Why did God punish King David
for taking a CENSUS?
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Q. The books of 1Samuel and 1Chronicles discuss King David and his taking of a census. Why was David punished by God for doing this? Is taking a census a SIN?
(Submitted by: Zozo)
A. The taking of census is not a sin – but the REASON for doing it could be:
"And SATAN stood up against Israel, and provoked David to number Israel." (1Chronicles 21:1, KJV, emphasis throughout)
Satan moved in spiritual warfare against the whole nation of Israel – not just the king. With his cunning ways the devil set out to entice David to sin by numbering his army – which David did!
"And again the anger of the LORD was kindled against Israel, and he moved David against them to say, Go, number Israel and Judah." (2Samuel 24:1, KJV)
The above verse in the King James Version Bible tends to give a WRONG understanding to the reader. The 1Chronicles 21:1 KJV verse quoted earlier and the below scripture quote from the Young's Literal Translation Bible (YLT) offers a more accurate explanation of what transpired.
"And the anger of Jehovah addeth to burn against Israel, and an adversary [Satan] moveth David about them, saying, `Go, number Israel and Judah.' " (2Samuel 24:1, YLT)
It was SATAN that moved David to disobey God. David seems to have been prompted by a feeling of pride and ambitious curiosity. Because he did this to determine HIS power and to trust in it, it offended God. Of itself, taking a census is not unlawful.
Looking at the above verses we can know that there is an evil intent by their content. Anytime Satan is involved you can be sure he intends to get someone to sin! He put the thought in David’s mind that if he knew the number of young men under his rule (meaning those fit for war) he could brag or boast how great a king he was – by the size of his army!
"And David said to Joab and to the rulers of the people, Go, number Israel from Beersheba even to Dan; and bring the number of them to me, that I may know it. And Joab answered, The LORD make his people an hundred times so many more as they be: but, my lord the king, are they not all my lord's servants? Why then doth my lord require this thing? WHY WILL HE BE A CAUSE OF TRESPASS TO ISRAEL?" (1Chronicles 21:2-3, emphasis added)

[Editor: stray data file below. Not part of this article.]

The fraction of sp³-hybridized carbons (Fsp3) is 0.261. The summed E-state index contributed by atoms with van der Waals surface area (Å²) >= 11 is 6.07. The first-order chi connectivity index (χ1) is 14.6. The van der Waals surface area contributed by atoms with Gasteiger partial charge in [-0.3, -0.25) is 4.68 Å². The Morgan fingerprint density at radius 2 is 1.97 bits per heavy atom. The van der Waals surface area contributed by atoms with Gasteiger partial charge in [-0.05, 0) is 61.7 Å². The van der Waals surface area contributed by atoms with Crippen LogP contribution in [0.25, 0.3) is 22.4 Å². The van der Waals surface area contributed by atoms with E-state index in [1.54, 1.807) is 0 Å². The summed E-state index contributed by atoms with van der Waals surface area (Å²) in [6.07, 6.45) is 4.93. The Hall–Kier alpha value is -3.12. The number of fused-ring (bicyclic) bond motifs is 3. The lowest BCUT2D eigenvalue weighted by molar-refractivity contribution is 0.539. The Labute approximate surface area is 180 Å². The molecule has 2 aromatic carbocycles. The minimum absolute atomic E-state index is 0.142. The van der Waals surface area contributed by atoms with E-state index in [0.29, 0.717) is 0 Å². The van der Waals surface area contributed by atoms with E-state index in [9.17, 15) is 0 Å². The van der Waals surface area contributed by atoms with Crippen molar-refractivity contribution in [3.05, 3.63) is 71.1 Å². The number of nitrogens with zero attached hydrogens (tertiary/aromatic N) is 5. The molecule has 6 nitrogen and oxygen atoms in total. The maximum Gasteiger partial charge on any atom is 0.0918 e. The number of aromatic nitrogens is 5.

Joab was warning David NOT to number Israel and bring an occasion of punishment to the nation. In Hebrew, the word "sin" is often used synonymously with the punishment of sin. In the course of Providence, the people frequently suffer for the misconduct of their rulers.
The primary reason in the Old Testament for taking a census was to know the size of a nation's army and its ability to win wars against other people!
"And the LORD spake unto Moses in the wilderness of Sinai, in the tabernacle of the congregation, on the first day of the second month, in the second year after they were come out of the land of Egypt, saying, Take ye the sum of all the congregation of the children of Israel, after their families, by the house of their fathers, with the number of their names, every male by their polls from twenty years old and upward, all that are able to go forth to war in Israel: thou and Aaron shall number them by their armies. And with you there shall be a man of every tribe; every one head of the house of his fathers." (Numbers 1:1-4)
"As the LORD commanded Moses, so he numbered them in the wilderness of Sinai." (Numbers 1:19)
I'll close with a quote from Easton's Illustrated Bible Dictionary:
"Besides the numbering of the tribes mentioned in the history of the wanderings in the wilderness, we have an account of a general census of the whole nation from Dan to Beersheba, which David gave directions to Joab to make (1Chronicles 21:1). Joab very reluctantly began to carry out the king's command. This act of David in ordering a numbering of the people arose from pride and a self-glorifying spirit. It indicated a reliance on his part on an arm of flesh, an estimating of his power not by the divine favor but by the material resources of his kingdom. He thought of military achievement and of conquest, and forgot that he was God's vice-regent. In all this he sinned against God.
"While Joab was engaged in the census, David's heart smote him, and he became deeply conscious of his fault; and in profound humiliation he confessed, "I have sinned greatly in what I have done." The prophet Gad was sent to him to put before him three dreadful alternatives (2Samuel 24:13; for "seven years" in this verse, the LXX. and 1Chronicles 21:12 have "three years"), three of Jehovah's four sore judgments (Ezekiel 14:21). Two of these David had already experienced. He had fled for some months before Absalom, and had suffered three years' famine on account of the slaughter of the Gibeonites. In his "strait" David said, 'Let me fall into the hands of the Lord.'
"A pestilence broke out among the people, and in three days swept away 70,000. At David's intercession the plague was stayed, and at the threshing-floor of Araunah (q.v.), where the destroying angel was arrested in his progress, David erected an altar, and there offered up sacrifices to God (2Chronicles 3:1).The census, so far as completed, showed that there were at least 1,300,000 fighting men in the kingdom, indicating at that time a population of about six or seven millions in all."